Hold MPs to account, says outgoing Tannock
The public must hold politicians to account to tackle inequality, outgoing Human Rights Commission chairwoman Tawana Tannock has said.
Ms Tannock said many people had blamed political parties for divisive human rights problems that have dominated headlines in recent years.
She insisted voters had a responsibility to ensure those in power tackled social problems such as discrimination.
Ms Tannock stepped down from the HRC on Monday after six years on the commission, with the last three as chairwoman. Same-sex marriage became legal, was banned again and then legalised once more during her time in office.
The Government will attempt to ban it again through an appeal to the Privy Council in London.
Legislation was passed to ban discrimination on the grounds of mental illness.
Ms Tannock said: “We have witnessed a growing awareness and appreciation for the rights issues facing Bermuda, evidenced by an unprecedented level of public and stakeholder involvement, inquiries and complaints to the Human Rights Commission and the growing body of human rights-related legislative developments and legal precedents.
“Preferring passion to apathy, while we do not support positions that seek to deny the rights of others, we do appreciate opportunities for dialogue and public participation that serve to advance the discussion on the protection and balance of rights.”
Ms Tannock added: “Over the past six years of my appointment, I have often heard blame on divisive rights issues being laid at the feet of the One Bermuda Alliance or the Progressive Labour Party and their elected officials.
“However, we should not absolve the voting public of their responsibility for policies proposed and sometimes implemented.
“If there is an ongoing system of inequality in our Bermuda in an area protected under the Human Rights Act 1981, we have an obligation to ensure that our elected officials are working to address it in a manner consistent with the advancement of human rights.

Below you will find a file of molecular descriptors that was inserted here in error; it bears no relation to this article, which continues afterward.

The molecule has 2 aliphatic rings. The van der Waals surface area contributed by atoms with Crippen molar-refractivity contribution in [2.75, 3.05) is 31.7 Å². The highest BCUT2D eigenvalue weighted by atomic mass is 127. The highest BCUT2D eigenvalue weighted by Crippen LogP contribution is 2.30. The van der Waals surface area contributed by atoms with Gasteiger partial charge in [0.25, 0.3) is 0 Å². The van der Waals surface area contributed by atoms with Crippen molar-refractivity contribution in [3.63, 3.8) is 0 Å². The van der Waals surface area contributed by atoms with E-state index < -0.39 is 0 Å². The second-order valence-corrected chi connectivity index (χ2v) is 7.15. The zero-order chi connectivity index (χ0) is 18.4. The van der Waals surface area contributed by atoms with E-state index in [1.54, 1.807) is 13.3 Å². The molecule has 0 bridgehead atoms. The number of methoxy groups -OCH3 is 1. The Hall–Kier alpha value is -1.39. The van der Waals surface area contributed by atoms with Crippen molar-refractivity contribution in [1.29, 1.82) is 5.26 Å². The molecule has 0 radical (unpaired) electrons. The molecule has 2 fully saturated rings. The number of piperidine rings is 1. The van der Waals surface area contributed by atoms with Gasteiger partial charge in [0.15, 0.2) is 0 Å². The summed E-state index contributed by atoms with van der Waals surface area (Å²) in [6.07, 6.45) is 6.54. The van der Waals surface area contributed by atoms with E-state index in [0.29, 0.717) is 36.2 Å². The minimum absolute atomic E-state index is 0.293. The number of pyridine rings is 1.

“Conversely, we should all share pride in the progress that Bermuda has made over the past six years, which far outpaces many Caribbean nations and other larger jurisdictions around the globe.
“There have been changes which many thought they would never see in their lifetime — and I dare say, perhaps hoped not to see.”
Ms Tannock said 2018 had ended with “an increased awareness of the definition and acknowledgement of discrimination”.
She added: “We can be sure that the task that lies ahead regarding the protection and balancing of rights, while daunting is not insurmountable if we strive to ensure that our neighbour is afforded the same rights and protections due to us.”
She thanked activists, human rights defenders and HRC officials and highlighted the work of John Hindess, the deputy chairman and commissioners Carla George, Ben Adamson, Carolyn Thomas, Jahan Cedenio, Dany Pen, Quinton Butterfield, Jonathan Young, Jens Juul, Donna Daniels and Kim Simmons.
A new team of human rights commissioners is expected to be appointed by the end of the month.
Premier approved $800,000 loan to Blakey
Police release description of sex attacker
Disqualified drink-driver banned until 2024
Helping children having problems
US promoter disappears with $800,000
Bermuda surges up internet speed rankings
Prowler and thief sent to drug court
Poll: majority of Bermudians support SSM
Diamond Standard plans $25m coin offering
A timely thought on the environment
Cougars set sights on semi-finals
Take Our Poll